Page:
To better understand how these business models work, it helps to take a look at relevant products and services we all use on a daily basis. Here are a few examples of some modern companies and how they apply these business models:

Intel: Manufacturer

Intel is a long-standing computer manufacturing company. They fabricate their own computer chips with silicon wafers and other key computer components, like CPUs and Processors, in the U.S., China, Ireland, and Israel. Their products can be purchased online and in big-box stores, such as Best Buy.

Cheney Brothers: Distributor

Cheney Brothers is a leading food distributor that supplies the Southeastern United States and other locations with items like poultry, pork, fresh and frozen seafood, produce, and even beverages, among others. As for their infrastructure, they currently own and operate three distribution centers in the U.S. and ship bulk orders to other customers.

Home Depot: Retailer

Home Depot is one of the most well-known specialty retailers in the U.S, carrying a wide range of home improvement supplies from a plethora of companies. They are a great example of a retailing company that provides the means to sell manufactured products to the masses.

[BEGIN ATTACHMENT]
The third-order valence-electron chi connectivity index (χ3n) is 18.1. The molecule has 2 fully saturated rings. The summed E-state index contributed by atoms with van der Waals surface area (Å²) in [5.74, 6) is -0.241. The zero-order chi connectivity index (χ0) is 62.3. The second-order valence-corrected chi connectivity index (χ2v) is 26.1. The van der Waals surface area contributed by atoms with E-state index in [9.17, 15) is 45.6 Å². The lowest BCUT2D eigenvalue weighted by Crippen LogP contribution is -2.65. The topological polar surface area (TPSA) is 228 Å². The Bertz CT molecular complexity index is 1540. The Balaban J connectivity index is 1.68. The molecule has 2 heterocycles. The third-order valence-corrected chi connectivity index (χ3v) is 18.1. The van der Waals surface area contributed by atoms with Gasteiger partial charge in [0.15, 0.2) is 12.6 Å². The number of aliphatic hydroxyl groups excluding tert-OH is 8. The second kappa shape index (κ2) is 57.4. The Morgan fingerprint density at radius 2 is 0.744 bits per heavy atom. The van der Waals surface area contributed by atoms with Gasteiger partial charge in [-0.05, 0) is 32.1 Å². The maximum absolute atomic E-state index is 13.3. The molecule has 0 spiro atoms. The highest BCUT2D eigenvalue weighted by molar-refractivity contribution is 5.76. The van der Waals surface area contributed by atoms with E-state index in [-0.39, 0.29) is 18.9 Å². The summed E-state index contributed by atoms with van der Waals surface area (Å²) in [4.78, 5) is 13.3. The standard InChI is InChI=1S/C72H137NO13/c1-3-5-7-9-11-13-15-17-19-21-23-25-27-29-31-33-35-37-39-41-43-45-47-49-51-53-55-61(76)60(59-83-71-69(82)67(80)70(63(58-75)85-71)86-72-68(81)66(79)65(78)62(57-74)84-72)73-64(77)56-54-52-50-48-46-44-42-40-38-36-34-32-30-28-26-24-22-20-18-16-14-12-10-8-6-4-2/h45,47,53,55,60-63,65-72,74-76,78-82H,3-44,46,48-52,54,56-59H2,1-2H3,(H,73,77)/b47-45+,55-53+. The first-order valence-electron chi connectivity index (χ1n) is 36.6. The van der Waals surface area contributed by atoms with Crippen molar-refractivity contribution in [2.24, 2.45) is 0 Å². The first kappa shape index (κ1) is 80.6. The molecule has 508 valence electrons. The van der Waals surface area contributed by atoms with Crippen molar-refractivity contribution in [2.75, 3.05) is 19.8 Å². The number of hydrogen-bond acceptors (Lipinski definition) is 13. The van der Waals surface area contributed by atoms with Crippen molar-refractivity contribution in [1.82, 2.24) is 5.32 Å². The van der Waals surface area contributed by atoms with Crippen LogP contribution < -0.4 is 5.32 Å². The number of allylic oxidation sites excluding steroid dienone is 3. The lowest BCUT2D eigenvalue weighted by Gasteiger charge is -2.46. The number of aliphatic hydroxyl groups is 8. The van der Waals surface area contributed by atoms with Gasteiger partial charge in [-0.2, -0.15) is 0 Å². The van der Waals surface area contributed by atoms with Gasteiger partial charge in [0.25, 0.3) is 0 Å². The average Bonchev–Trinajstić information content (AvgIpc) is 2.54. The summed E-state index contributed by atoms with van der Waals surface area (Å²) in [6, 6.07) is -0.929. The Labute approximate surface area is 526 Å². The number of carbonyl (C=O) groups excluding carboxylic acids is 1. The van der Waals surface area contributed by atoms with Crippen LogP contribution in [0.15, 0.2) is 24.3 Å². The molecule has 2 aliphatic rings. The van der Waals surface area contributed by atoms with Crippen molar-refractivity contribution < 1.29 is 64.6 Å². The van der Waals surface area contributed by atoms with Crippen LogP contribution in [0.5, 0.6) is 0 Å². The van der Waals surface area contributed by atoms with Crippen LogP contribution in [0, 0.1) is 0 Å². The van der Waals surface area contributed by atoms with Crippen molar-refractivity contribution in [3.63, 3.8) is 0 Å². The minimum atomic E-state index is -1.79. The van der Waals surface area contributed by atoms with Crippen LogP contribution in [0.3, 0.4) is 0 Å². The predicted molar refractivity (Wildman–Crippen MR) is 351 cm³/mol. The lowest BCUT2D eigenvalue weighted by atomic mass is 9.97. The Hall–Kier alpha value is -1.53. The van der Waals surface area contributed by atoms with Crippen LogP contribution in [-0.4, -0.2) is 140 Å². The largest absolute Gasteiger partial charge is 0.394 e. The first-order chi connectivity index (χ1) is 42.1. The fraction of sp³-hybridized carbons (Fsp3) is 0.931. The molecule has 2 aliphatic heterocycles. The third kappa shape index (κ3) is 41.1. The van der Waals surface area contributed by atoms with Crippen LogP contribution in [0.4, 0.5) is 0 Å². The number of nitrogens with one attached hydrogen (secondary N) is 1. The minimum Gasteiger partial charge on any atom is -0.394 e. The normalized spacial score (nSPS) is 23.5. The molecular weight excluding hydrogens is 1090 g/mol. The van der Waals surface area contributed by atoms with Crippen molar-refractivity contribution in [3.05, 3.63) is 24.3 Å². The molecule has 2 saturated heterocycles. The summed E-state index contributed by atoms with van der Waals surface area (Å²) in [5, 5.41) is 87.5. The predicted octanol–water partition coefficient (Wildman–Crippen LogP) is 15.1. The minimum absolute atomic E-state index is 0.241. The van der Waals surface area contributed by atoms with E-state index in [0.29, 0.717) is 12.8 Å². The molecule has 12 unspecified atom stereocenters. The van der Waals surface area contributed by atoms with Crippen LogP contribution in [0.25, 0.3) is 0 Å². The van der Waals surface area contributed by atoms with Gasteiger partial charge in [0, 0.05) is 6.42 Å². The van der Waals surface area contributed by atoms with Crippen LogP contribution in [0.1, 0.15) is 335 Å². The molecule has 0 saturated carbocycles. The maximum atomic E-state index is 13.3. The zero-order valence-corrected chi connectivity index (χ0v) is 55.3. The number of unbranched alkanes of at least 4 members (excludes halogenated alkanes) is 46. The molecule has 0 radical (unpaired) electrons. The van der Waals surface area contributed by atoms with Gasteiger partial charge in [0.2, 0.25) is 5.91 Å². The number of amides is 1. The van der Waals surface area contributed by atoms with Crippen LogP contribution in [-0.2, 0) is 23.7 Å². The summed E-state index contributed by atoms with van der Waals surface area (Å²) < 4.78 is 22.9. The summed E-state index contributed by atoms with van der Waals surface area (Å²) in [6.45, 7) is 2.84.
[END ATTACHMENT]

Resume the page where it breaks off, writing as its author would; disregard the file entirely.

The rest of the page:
Subway: Franchise

Subway is a classic example of a franchise: each location looks and operates the same with a different franchise owner. They have an established system in place to ensure employees at every location are trained the same way — to quickly and satisfactorily serve their customers.

Spotify: Freemium

Spotify is a great example of the freemium business model. They give their users free and open access to their entire database of music while sprinkling in ads between songs. At some point, many users opt to pay a monthly fee for the premium service so they can stream music without interruption.

NatureBox: Subscription

NatureBox ships healthy snacks in boxes to their customers’ doorsteps for a monthly fee. Over the years, they’ve accrued a large inventory of healthy, nutrient-rich food alternatives that meet the requirements of just about any diet. When you order through NatureBox, you have the added benefit of adjusting your box each month so that it better accommodates you.

Essential Components of a Business Model

Although business models may vary in their form and function, they all consist of the same basic ingredients. Essential elements of a business model include a unique value proposition, a viable target market, and a competitive advantage. Without them, you don’t have a way of generating revenue.

However, business models are not just about income. You also need to consider production costs and other factors in order to see the full picture. So, what all goes into creating a business model? Here are the 10 components you need to think about:

  1. Value proposition: A feature that makes your product attractive to your customers.